The candidate, a 'radical cult' and $6m squandered on the college that never was

The Sydney Morning Herald, Australia/February 27, 2011

The family of Bankstown Liberal candidate Bill Chahine was involved in a controversial land deal with a school linked to a "radical cult" that ended up costing taxpayers almost $6 million dollars in compensation.

When the state government sold the surplus land in 2006, it thought it was selling to a residential developer, Gardenview Apartments. The director of the company at the time was Mr Chahine's father, Albert Chahine, and the Chahine family plumbing company, ABC Plumbing Services, was the ultimate holding company and shareholder. Bill Chahine is now a director and shareholder of the family's plumbing company.

Documents obtained by The Sun-Herald show that the NSW government eventually paid more than $10 million to buy back the surplus chunk of the Bass Hill school site, which had been sold to an Islamic college after it was secured by tender by the Chahine family companies for $4.4 million.

The state government has always refused to reveal how much it paid to claw back the property.

A political storm erupted when it was revealed that Al Amanah College - run by the Islamic Charity Projects Association, which is linked to the controversial Al-Ahbash group - was the real owner of the site and planned to build an Islamic school for 1200 students.

The Australian National Imams Council, which represents almost 100 Imams around the country, has warned that the Al-Ahbash is a "radical cult" with "sectarian fringe views." Al-Ahbash has denied these claims.

A few weeks before the settlement of the school land, all shares in Gardenview were sold to Al Amanah, which reappointed directors. Gardenview then asked the government to register the land in the name of Al Amanah.

But following a community outcry about the proposed new Islamic school, the NSW opposition fought against the project.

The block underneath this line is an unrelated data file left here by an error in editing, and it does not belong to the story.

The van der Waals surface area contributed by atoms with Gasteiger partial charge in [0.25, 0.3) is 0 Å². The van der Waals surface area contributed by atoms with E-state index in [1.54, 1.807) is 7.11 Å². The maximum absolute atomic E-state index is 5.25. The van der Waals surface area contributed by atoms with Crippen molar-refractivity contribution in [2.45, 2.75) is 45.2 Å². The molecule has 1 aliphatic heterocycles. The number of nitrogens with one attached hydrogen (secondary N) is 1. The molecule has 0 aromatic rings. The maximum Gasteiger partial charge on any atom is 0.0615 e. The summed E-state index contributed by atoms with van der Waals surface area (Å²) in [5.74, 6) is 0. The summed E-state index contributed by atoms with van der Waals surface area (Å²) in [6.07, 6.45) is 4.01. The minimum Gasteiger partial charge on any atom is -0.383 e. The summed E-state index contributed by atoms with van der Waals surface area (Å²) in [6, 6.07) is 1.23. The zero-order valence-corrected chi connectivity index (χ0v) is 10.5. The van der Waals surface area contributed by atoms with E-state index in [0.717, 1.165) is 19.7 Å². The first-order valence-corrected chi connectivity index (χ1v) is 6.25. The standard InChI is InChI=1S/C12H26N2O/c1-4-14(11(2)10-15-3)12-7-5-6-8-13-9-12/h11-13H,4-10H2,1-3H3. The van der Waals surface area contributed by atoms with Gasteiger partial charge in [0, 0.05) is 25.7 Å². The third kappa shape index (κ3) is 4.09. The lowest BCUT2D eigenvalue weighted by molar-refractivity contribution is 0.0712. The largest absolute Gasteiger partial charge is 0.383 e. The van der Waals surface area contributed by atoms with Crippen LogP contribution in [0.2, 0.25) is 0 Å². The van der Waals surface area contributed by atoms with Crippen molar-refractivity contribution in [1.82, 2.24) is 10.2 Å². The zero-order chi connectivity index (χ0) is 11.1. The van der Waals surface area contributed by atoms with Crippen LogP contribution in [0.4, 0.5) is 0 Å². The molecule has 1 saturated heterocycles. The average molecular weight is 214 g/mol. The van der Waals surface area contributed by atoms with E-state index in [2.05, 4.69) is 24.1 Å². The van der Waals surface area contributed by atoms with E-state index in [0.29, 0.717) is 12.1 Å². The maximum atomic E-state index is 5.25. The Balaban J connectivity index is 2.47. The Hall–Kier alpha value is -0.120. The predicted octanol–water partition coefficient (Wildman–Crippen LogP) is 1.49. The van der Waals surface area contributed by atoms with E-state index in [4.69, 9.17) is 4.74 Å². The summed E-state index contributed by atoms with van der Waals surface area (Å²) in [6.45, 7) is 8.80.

While the school was initially rejected by Bankstown Council, it was later given the green light by the NSW Land and Environment Court.

The Department of Education then moved to compulsorily acquire the property on Johnston Road in Bass Hill, with the Valuer-General last year putting the market value of the land at $8,550,000, plus $1,479.333.51 for ''disturbance''. A total of $10,029,333.51 was paid on May 21 last year to the Al Amanah College as compensation.

Bill Chahine told The Sun-Herald yesterday: "We tendered, I mean Albert tendered for the land, and due to contamination of the land we decided to sell our tender." A spokeswoman for Mr Chahine also said that it was the state government that had made a "woeful" deal and the Labor Party were trying to sling mud at him because of his early involvement. "The government could have rejected the tender," she said.

A spokeswoman for the Liberal Party said there was "a vicious smear campaign under way by Labor because it fears its control over south-west Sydney is being challenged."

"The community has had enough of being taken for granted by Labor and its power-brokers like Eddie Obeid," she said.

The battle for Bankstown has been heating up, and there is no love lost between candidates Tania Mihailuk, Rebecca Kay and Mr Chahine.

Ms Mihailuk, the ALP candidate, is accused of trying to influence Ms Kay's hockey club to take her off promotional material, and Liberal supporters have allegedly sent Ms Kay threatening mail. One email sent to Ms Kay was signed by Liberal4btown, and said : "I wouldn't talk much coming from a family that sells drugs just watch what you say when you speak or write to the media."

The mail refers to Ms Kay's in-laws, the Darwiche family, who are known to police but have not been charged with any drug offences.

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